The Tories gleefully wield the knife, and the Lib Dems are backing them (while at the same time crying tears over each local cut in case it costs them votes).

What Clegg should have said

The cuddly yellow Liberal Democrats, darlings in the eyes of the public a mere year ago, held their first Spring Conference since being in government. Clearly they are stung by accusations that they have betrayed the electorate by saying that they would oppose early and fast cuts in spending and that they would oppose increases to tuition fees, only to support early and fast spending cuts and to have Vince Cable propose tuition fees at double to treble the current rate. I mean, it’s not like they meant any of their promises, they weren’t expecting to have to come through with anything. So Clegg, attempting to sell the virtues of a ‘mollifying’ Lib Dem presence said the following in his keynote:

“Would a Government without Liberal Democrats have ended child detention? Got an extra ten billion out of the banks? Would it have held a referendum on the voting system? Or put up capital gains tax? Ordered an inquiry into torture? Brought in a pupil premium? Or replaced Control Orders? Would a Government without Liberal Democrats have cut taxes for the poorest?
I don’t think so.”

I bet that raised a hearty cheer. But before cheering it, let us go through this passage bit by bit (it’s been a while since I did a proper Fisk) and see how true it really rings: Read the rest of this entry »

To Craig Humphrey: An apology and a warning

In a recent post, I made a mistake. It’s something I should have known not to do, but for some reason I thought perhaps things might be different in Rugby from Crawley. My mistake? To take a Lib Dem at face value.

Thankfully, Ish has shown me the error. You see, I read a letter in the Rugby Advertiser in which Cllr Neil Sandison says (amongst other things) that Craig Humphrey had suggested to the Boundary Commission that the next Borough Elections, due in May 2011, be suspended.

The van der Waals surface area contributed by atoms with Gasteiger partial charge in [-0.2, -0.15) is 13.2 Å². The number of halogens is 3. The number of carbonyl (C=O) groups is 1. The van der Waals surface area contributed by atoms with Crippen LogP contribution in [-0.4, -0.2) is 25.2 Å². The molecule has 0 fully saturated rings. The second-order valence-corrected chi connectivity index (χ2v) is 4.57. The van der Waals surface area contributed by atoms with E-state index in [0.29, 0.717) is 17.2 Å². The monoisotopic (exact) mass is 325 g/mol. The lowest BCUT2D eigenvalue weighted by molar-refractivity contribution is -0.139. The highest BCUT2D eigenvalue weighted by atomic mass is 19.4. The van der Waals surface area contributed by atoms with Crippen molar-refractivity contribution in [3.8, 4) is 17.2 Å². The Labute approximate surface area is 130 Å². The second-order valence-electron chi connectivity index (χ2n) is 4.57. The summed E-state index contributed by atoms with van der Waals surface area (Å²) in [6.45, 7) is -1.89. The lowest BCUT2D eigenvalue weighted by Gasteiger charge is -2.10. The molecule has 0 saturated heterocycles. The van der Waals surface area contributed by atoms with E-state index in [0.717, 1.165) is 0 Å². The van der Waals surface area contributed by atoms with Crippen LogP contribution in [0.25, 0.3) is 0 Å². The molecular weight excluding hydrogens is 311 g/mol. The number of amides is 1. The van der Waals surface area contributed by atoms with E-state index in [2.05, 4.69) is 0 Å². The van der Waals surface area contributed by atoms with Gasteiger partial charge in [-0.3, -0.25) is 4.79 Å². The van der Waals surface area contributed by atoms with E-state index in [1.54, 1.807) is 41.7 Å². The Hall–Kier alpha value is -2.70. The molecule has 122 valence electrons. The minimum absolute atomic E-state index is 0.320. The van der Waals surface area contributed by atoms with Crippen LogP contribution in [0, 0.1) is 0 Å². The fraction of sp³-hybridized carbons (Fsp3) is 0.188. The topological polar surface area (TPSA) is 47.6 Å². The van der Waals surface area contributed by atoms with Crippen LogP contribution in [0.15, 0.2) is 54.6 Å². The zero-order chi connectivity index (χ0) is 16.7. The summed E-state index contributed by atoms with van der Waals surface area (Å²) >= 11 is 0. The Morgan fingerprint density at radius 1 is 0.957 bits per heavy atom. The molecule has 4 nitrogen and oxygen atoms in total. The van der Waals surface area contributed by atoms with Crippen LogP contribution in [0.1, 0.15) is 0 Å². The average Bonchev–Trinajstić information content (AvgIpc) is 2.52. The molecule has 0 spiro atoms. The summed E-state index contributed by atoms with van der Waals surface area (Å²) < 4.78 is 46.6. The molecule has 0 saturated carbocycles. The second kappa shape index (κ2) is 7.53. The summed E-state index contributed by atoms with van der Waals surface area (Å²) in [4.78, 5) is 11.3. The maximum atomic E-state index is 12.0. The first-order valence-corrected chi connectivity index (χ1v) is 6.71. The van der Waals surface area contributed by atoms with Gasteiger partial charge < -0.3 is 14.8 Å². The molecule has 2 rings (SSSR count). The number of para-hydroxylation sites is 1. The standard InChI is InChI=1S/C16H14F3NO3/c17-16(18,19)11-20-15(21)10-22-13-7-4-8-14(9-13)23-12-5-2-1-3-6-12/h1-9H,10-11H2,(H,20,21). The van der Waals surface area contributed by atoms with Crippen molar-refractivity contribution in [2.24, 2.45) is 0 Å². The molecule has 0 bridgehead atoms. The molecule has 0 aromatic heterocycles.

What Cllr Sandison did not say was where the suggestion had actually originally come from. Read the rest of this entry »

It’s called a coup

This week’s Advertiser had another batch of letters about the Craig Humphrey affair. One was in his favour, the rest were critical. By far the most revealing was that from Neil Sandison, who is a Lib Dem councillor for Eastlands. As well as being unhappy about the total lack of decent response to the public outcry at last week’s meeting, he had some points that leave me very, very concerned. Read the rest of this entry »

Lib Dems in play confusion

The latest copy of the Rugby Observer featured two stories about play areas on page 9.

One was a story about a group of youngsters who have organised a petition to call for improvements to the play area in Rokeby, on the corner of Southbrook Road and Belmont Road. This was encouraged by the Hillside and Rokeby Community Association (HARCA).The petition was handed it to Sue Roodhouse, a local Liberal Democrat councillor and also a member of HARCA. She is shown posing for a photo opportunity with the kids.

The second story is about how Government cuts announced this week will mean that existing schemes to improve the provision of play areas in Rugby have been scrapped – including a project at Parkfield Road in Newbold.